Iran's Foreign Minister Dr Mohammad Javad Zarif has told his negotiating partners from the P5+1 countries to make up their minds: do they want an agreement or continue with coercion that has never yielded results. “Getting to yes requires the courage to compromise, the self-confidence to be flexible, the maturity to be reasonable, the wisdom to set aside illusions and the audacity to break old habits," he told them.
Friday July 3, 2015, 16:19 DST
In a tightly argued message, Iran’s Foreign Minister Dr Mohammad Javad Zarif asked his negotiating partners in Vienna to make a choice: do want an agreement with the Islamic Republic or indulge in coercion against it?
In a video message released today, Dr Zarif referred to the negotiations over Iran’s peaceful nuclear program with the P5+1 group of countries as having never been closer to a lasting outcome but he cautioned that “there is no guarantee.”“Getting to yes requires the courage to compromise, the self-confidence to be flexible, the maturity to be reasonable, the wisdom to set aside illusions and the audacity to break old habits,” Dr Zarif said.
Below we give the transcript of his message.
“I’m in Vienna to put a long overdue end to an unnecessary crisis. At this eleventh hour, despite some differences that remain, we have never been closer to a lasting outcome. But there is no guarantee.
Getting to yes requires the courage to compromise, the self-confidence to be flexible, the maturity to be reasonable, the wisdom to set aside illusions and the audacity to break old habits.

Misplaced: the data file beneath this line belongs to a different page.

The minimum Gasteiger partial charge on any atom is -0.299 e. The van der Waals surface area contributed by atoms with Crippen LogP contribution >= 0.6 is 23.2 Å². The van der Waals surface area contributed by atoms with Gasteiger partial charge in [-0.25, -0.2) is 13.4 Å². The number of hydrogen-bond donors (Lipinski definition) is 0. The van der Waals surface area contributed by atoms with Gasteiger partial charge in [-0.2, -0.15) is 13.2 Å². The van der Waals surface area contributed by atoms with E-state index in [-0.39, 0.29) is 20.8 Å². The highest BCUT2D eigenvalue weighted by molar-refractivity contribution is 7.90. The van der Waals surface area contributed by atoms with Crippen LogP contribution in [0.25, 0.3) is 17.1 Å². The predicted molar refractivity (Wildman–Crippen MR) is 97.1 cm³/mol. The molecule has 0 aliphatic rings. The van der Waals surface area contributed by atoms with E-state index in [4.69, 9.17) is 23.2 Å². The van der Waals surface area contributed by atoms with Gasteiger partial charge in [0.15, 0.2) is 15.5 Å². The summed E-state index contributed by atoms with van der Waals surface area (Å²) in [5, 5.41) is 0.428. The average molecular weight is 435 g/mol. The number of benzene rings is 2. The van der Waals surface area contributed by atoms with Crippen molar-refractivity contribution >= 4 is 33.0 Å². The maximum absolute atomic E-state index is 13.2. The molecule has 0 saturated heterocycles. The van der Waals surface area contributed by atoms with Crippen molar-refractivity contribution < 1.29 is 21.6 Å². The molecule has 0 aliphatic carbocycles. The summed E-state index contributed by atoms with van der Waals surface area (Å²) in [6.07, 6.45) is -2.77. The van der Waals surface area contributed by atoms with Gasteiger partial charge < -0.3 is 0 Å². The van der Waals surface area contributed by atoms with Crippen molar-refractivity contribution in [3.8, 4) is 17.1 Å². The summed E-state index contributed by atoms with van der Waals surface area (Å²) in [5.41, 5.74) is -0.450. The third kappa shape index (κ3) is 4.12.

Some stubbornly believe that military and economic coercion can ensure submission. They still insist on spending other people’s money or sacrificing other people’s children for their own delusional designs.
I see hope because I see emergence of reason over illusion. I sense that my negotiating partners have recognized that coercion and pressure never lead to lasting solutions but to more conflict and further hostility. They have seen that eight years of aggression by Saddam Hussein and his patrons did not bring the Iranian nation that stood all alone to its knees.
And now they realize that the most indiscriminate and unjust economic sanctions against my country have achieved absolutely none of their declared objectives but instead have harmed innocents and antagonized a peaceful and forgiving nation.
They have opted for the negotiating table. But they still need to make a critical and historic choice: agreement or coercion.
In politics, as in life, you can’t gain at the expense of others. Such gains are always short-lived. Only balanced agreements can withstand the test of time.
We are ready to strike a balanced and good deal and open new horizons to address important common challenges. Our common threat today is the growing menace of violent extremism and outright barbarism.
Iran was the first to rise to the challenge and propose to make confronting this threat a global priority when it launched WAVE (World Against Violence and Extremism).
The menace we’re facing – and I say we because no one is spared – is embodied by the hooded men who are ravaging the cradle of civilization. To deal with this new challenge, new approaches are badly needed.
Iran has long been at the forefront in the fight against extremism. I hope my counterparts will also turn their focus and devote their resources to this existential battle.
A thousand years ago, the Iranian poet Ferdowsi said: ‘Be relentless in striving for the cause of good, bring the spring you must, banish the winter you should.’
My name is Javad Zarif and this has always been Iran’s message.”